It takes a lot of moxie to call yourself a definitive classic. However, the subtitle of The Adult Learner is probably correct. I picked up the book because of my work on the SharePoint Shepherd Presents DVD series. The goal of the series is to make learning more accessible to people who need it. The series started with some preliminary research on the challenges of getting specific content at a time that was appropriate. I was being asked by customers – who were ready to make a move – when there It takes a lot of moxie to call yourself a definitive classic. However, the subtitle of The Adult Learner is probably correct. I picked up the book because of my work on the SharePoint Shepherd Presents DVD series. The goal of the series is to make learning more accessible to people who need it. The series started with some preliminary research on the challenges of getting specific content at a time that was appropriate. I was being asked by customers – who were ready to make a move – when there would be a conference they could attend that would have what they need. Even with the conferences cranked up to full speed it was an average of three months away for someone to get to the conference that would get them the information they wanted and even then there would always be gaps. A conference organizer has to pick and choose with limited slots what content they want to have delivered. All of this lead to the realization that we needed a way for people to get to the information they needed – when they needed it. Click here to read the full review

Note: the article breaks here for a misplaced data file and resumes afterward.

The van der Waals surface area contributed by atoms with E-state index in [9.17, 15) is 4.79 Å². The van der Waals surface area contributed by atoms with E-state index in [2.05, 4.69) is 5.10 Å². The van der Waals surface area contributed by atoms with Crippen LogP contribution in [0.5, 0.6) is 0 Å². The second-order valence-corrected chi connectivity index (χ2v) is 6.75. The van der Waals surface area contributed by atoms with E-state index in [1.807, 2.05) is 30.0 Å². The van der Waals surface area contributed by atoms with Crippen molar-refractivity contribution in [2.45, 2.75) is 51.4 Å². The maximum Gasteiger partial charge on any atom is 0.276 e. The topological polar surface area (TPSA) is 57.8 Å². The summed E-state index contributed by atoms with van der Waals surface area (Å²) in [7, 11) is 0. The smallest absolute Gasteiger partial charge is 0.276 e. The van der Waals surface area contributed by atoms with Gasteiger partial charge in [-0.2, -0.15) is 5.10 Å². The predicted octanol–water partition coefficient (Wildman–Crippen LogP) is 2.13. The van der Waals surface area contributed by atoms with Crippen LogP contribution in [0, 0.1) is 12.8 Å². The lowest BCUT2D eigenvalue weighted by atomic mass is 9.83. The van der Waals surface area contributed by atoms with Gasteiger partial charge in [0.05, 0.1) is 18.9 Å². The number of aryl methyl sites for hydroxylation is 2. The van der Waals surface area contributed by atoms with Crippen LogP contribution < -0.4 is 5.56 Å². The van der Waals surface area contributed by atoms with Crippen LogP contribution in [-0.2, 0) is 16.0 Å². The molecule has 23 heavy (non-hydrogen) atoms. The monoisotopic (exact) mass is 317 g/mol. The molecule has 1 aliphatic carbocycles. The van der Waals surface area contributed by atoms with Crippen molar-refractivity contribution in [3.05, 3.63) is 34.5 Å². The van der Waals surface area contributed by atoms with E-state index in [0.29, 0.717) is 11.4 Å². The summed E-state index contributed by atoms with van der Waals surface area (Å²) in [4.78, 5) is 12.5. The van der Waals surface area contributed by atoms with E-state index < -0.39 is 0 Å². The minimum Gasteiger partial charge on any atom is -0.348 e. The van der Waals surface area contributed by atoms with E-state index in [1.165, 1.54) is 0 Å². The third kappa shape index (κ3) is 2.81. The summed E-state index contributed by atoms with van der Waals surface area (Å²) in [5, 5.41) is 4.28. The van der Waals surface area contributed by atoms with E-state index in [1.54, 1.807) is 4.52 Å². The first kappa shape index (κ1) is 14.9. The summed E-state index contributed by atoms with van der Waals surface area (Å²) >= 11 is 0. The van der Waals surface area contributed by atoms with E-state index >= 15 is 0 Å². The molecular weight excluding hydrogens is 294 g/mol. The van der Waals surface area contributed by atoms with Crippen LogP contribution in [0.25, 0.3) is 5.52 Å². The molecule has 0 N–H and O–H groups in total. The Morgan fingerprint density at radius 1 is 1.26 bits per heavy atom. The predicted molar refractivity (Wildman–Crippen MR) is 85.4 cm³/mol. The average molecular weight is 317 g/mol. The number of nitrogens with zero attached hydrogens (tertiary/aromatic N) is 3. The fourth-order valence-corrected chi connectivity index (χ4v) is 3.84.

18. 5 out of 5

    Mamdouh

    It is very interesting to know that according to Cyril O. Houle, there are 3 types of adult learners: 1. The goal-Oriented learners Who normally have fairly clear cut objectives, their continuing education happen in episodes, don't have even, steady or continuous flow of the learning. they basically satisfy the need to learn by taking a course 2. The Activity-Oriented learners Who take part because they find in the circumstances of the learning a meaning that has no necessary connection at all, wi It is very interesting to know that according to Cyril O. Houle, there are 3 types of adult learners: 1. The goal-Oriented learners Who normally have fairly clear cut objectives, their continuing education happen in episodes, don't have even, steady or continuous flow of the learning. they basically satisfy the need to learn by taking a course 2. The Activity-Oriented learners Who take part because they find in the circumstances of the learning a meaning that has no necessary connection at all, with the content or the announced purpose of the activity. They start their education when the need for the subject becomes sufficiently pressing. It is the social context and the human relationship and interaction they sough after that the course might yield. 3. The Learning-oriented learners who seek knowledge for its own sake. They are engrossed in learning as long as they can remember.They are avid readers and always have been. They join groups, classed and educational institutions for educational purposes. They make choices whether for jobs, travels or simply watching a Tv program based on the educational benefit they may get.